There’s an item in The Sports Business Journal this morning reporting that the NCAA has opened preliminary talks about a new TV contract. This isn’t news. Everyone knows ESPN is dying to swoop in with its Disney money and steal the tournament away from CBS, which has televised it since 1982. Anyone who thinks loyalty will play a role in this negotiation—CBS has literally spent billions helping to build the tournament into the mega-event that it now is—also thinks that there’s no football playoff because of concern about the ‘student-athletes.’
The important part of the story concerned the make-up of the tournament. Apparently the NCAA is looking into expansion—going from the current 65 teams to 96 in order to add a week of TV that would add more money to the new contract.
I can’t call this the worst idea I’ve ever heard because the BCS still exists. But it is a solid No. 2.
The perfect number for the NCAA Tournament is 64. The only reason a 65th team was added was (surprise) a money grab by the BCS commissioners who didn’t want to give up an at-large spot when The Mountain West Conference became eligible for an automatic bid, upping the number of automatic bids from 30 to 31.
Unfair as the play-in game is, it is a minor kink in an otherwise smooth-running machine. With a 65-team field, making it into the bracket is an accomplishment. Sure, there are always a handful of coaches screaming that a horrible injustice was done when they get left out but that’s kind of the beauty of Selection Sunday: who will get in and who won’t. The committee doesn’t always get it right and occasionally a team is left out unfairly. But more often than not, the deserving teams get in and when they do they feel as if they’ve actually done something.
Compare that—for example—to the bowl system where 68 of the 120 teams playing Division 1-A football make postseason. All you have to do—literally—is be mediocre and you can play in a bowl someplace. In basketball, the only time a team that hasn’t played well all season gets in is when someone comes from the depths of a conference to win a conference tournament and get an automatic bid. Even when that happens, the team in question has to be playing well when it matters most to pull off that sort of an upset.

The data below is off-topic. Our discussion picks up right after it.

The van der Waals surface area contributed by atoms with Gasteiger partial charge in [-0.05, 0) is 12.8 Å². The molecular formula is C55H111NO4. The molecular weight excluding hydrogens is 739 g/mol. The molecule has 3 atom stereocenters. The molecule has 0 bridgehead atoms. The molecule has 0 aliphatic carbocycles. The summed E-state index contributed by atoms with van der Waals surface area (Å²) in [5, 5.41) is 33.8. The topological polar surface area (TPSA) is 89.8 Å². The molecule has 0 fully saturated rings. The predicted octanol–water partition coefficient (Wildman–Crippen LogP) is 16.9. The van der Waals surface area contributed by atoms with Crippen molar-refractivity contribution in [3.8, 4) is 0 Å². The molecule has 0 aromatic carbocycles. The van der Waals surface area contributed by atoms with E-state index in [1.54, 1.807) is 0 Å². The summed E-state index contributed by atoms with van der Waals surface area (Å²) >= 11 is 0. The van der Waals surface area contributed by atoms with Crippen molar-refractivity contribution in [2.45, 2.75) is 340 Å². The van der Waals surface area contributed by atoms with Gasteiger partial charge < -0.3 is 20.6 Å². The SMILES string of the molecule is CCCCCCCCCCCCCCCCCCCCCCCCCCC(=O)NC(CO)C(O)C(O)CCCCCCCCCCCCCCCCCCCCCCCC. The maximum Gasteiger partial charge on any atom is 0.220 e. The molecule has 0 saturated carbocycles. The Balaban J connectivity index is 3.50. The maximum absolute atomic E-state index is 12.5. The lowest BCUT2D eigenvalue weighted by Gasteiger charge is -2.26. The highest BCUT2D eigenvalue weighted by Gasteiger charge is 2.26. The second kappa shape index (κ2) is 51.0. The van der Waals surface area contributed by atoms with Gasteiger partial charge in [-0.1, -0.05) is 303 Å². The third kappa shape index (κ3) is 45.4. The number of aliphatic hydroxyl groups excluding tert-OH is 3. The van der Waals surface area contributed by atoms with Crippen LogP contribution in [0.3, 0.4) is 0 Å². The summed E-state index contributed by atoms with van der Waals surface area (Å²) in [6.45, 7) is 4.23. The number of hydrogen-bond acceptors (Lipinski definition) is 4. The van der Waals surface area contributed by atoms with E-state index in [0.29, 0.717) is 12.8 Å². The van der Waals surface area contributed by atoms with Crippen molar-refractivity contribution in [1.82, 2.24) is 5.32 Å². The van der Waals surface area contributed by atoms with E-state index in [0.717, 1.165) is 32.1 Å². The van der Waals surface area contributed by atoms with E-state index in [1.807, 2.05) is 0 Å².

(The football-basketball talk reminds me of a story. If I’ve told it on the blog before, forgive me but I think it bears repeating. Years ago, during an ACC coaches meeting Georgia Tech Coach Bobby Cremins was complaining to Commissioner Gene Corrigan about the extra pressure on basketball coaches to make the tournament.
“But Bobby,” Corrigan argued. “There are 64 bids out there. That’s a lot.”
“Sixty-four bids out of how many teams?” Cremins asked.
Corrigan shrugged. “About 300,” he answered.
Cremins turned to Dean Smith and said, “Dean, you’re the math major, what’s 64 into 300?”
“A little more than 21 percent,” Smith answered.
“Okay,” Cremins said turning back to Corrigan, “how many football teams make bowls?”
“Well, there are 26 bowls right now,” Corrigan said. “So that’s 52 teams.”
“Out of how many?” Cremins said.
“About 100,” Corrigan said.
Cremins turned back to Smith. “Okay Dean, 52 into 100, what percentage is that?”)
Back to our story for today.
So now the NCAA, which went to the 64 team bracket in 1985 is talking about expanding to 96 teams. If it happens they will claim this is being done in the name of fairness which is, of course, a lot of hooey. It will be done to up the TV money and to appease all the whining coaches who think expanding the field will help them keep their jobs.
You see, Cremins wasn’t wrong. There IS tremendous pressure on coaches, especially those at the big-time schools, to make the tournament every year. Jim Boeheim went two straight years without a bid and heard sniping all around him. Gary Williams missed three years out of four and if his team hadn’t rallied last season to make the tournament you can bet his AD would have been trying really hard to find a way to force him out at Maryland.